Copaxone Dosage Answered by Irish Botos 3 months ago.
two times nothing is still nothing their are other medicines Answered by Adelia Rather 3 months ago.
Copaxone and Marijuana usage?
I suffer from Multiple Sclerosis and take the medicine Copaxone. I was wondering since I smoke marijuana and use copaxone will any harm be done (besides the obvious from weed)?
Asked by Elenor Elmer 3 months ago.
Sadly, no one is going to be able to tell you what the drug interactions could be between Copaxone (which I take also) and marijuana (don't need it yet, but keeping it in my back pocket) because it's never been tested. Marijuana's benefit to MS patients has never been "officially" tested, either. Personally, I think they'd find that it does have medical benefit, and it would start knocking the drug companies' profits down a notch, so they won't allow any testing. All that aside, I know of people who take MS drugs and also use marijuana in some form or another (some smoke, others ingest with food), and they're just fine (you know Montel Williams, the talk show host? He's one of them. I'm not sure which one of the CRAB drugs he's taking, but he does take one of them, along with the liquid form of marijuana). If you think about the primary routes of the drugs, they operate on different functional systems of the body. While Copaxone is more related to immune system function, marijuana works directly on neuroreceptors in nerve cells. Personally, I think you'll be OK, but you need to decide for yourself. There's no medical proof one way or the other about that combination of drugs. Answered by Darron Rasley 3 months ago.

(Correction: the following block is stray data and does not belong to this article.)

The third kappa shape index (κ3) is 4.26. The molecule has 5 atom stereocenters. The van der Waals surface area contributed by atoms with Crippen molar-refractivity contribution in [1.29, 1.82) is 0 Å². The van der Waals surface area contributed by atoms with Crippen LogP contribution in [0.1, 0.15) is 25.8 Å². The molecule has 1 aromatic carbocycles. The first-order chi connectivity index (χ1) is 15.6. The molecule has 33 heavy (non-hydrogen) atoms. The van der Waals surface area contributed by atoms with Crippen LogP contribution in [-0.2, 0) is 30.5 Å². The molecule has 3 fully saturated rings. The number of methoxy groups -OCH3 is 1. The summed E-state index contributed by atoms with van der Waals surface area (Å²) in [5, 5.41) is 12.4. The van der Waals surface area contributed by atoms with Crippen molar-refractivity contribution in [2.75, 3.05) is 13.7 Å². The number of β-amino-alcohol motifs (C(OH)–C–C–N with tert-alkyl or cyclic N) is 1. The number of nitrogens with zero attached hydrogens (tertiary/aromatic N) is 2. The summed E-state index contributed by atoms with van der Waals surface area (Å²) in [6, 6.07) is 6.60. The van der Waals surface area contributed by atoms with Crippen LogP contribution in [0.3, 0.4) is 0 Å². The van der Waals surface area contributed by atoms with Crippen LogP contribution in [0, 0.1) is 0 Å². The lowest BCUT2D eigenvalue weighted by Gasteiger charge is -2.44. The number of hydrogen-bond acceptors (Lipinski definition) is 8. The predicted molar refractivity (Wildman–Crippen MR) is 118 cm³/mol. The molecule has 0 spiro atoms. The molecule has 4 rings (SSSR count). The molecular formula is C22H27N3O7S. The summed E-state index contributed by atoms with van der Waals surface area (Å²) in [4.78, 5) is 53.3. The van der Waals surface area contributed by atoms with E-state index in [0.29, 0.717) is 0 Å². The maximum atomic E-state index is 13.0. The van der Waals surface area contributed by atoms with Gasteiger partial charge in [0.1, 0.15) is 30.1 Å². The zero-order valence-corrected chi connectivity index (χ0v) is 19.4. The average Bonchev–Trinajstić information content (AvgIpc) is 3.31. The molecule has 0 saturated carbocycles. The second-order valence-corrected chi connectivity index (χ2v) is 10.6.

Where is the best place to inject copaxone?
Asked by Blaine Vardy 3 months ago.
Copaxone is given subcutaneously , and I prefer it been given on the thigh . But the site can be changed eg. thigh ,upperarm,abdomen etc But it is best given at a site where the skin is not too thick or too thin. Answered by Lena Holleran 3 months ago.
My personal preference is the stomach for an injection of this type. Answered by Natalya Kubacki 3 months ago.
my mom rotates them around her body. so like, one day her thigh/hip one day her upper arm. i think it helps avoid repeating irritation from the shot? try calling your doctor tomorrow and asking their best suggestion, that would be best. :) Answered by Esmeralda Edis 3 months ago.
Any info of someone using Copaxone and Lipitor for MS???
Asked by Rosia Chavana 3 months ago.